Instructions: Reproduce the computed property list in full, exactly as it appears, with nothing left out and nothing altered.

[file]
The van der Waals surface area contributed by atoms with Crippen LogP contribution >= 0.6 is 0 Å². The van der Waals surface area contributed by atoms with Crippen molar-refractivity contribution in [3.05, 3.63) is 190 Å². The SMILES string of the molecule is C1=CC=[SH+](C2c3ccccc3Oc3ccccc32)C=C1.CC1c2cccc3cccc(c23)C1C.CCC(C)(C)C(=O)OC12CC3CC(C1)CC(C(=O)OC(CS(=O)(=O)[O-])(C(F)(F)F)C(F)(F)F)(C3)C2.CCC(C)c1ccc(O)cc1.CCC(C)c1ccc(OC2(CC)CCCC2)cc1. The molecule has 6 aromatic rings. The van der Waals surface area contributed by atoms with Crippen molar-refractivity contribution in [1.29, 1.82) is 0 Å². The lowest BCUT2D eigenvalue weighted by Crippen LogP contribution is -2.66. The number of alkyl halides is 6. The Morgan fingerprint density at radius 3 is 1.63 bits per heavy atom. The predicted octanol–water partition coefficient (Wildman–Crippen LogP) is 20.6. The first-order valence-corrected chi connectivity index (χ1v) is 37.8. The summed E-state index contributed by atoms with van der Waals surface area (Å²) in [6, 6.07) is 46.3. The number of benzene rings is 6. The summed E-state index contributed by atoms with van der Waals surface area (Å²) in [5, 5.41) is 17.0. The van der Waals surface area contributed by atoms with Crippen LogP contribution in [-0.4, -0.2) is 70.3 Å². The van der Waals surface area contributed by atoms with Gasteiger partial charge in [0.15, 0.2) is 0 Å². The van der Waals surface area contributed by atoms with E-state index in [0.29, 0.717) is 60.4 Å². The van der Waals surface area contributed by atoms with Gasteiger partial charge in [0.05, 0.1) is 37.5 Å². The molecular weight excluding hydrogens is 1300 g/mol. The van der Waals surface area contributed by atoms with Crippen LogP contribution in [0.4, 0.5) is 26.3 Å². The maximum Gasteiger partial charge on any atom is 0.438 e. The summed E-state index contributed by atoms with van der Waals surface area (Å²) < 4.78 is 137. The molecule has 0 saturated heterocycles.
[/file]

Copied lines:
The van der Waals surface area contributed by atoms with Crippen LogP contribution >= 0.6 is 0 Å². The van der Waals surface area contributed by atoms with Crippen molar-refractivity contribution in [3.05, 3.63) is 190 Å². The SMILES string of the molecule is C1=CC=[SH+](C2c3ccccc3Oc3ccccc32)C=C1.CC1c2cccc3cccc(c23)C1C.CCC(C)(C)C(=O)OC12CC3CC(C1)CC(C(=O)OC(CS(=O)(=O)[O-])(C(F)(F)F)C(F)(F)F)(C3)C2.CCC(C)c1ccc(O)cc1.CCC(C)c1ccc(OC2(CC)CCCC2)cc1. The molecule has 6 aromatic rings. The van der Waals surface area contributed by atoms with Crippen molar-refractivity contribution in [1.29, 1.82) is 0 Å². The lowest BCUT2D eigenvalue weighted by Crippen LogP contribution is -2.66. The number of alkyl halides is 6. The Morgan fingerprint density at radius 3 is 1.63 bits per heavy atom. The predicted octanol–water partition coefficient (Wildman–Crippen LogP) is 20.6. The first-order valence-corrected chi connectivity index (χ1v) is 37.8. The summed E-state index contributed by atoms with van der Waals surface area (Å²) in [6, 6.07) is 46.3. The number of benzene rings is 6. The summed E-state index contributed by atoms with van der Waals surface area (Å²) in [5, 5.41) is 17.0. The van der Waals surface area contributed by atoms with Crippen LogP contribution in [-0.4, -0.2) is 70.3 Å². The van der Waals surface area contributed by atoms with Gasteiger partial charge in [0.15, 0.2) is 0 Å². The van der Waals surface area contributed by atoms with E-state index in [0.29, 0.717) is 60.4 Å². The van der Waals surface area contributed by atoms with Gasteiger partial charge in [0.05, 0.1) is 37.5 Å². The molecular weight excluding hydrogens is 1300 g/mol. The van der Waals surface area contributed by atoms with Crippen LogP contribution in [0.4, 0.5) is 26.3 Å². The maximum Gasteiger partial charge on any atom is 0.438 e. The summed E-state index contributed by atoms with van der Waals surface area (Å²) < 4.78 is 137. The molecule has 0 saturated heterocycles.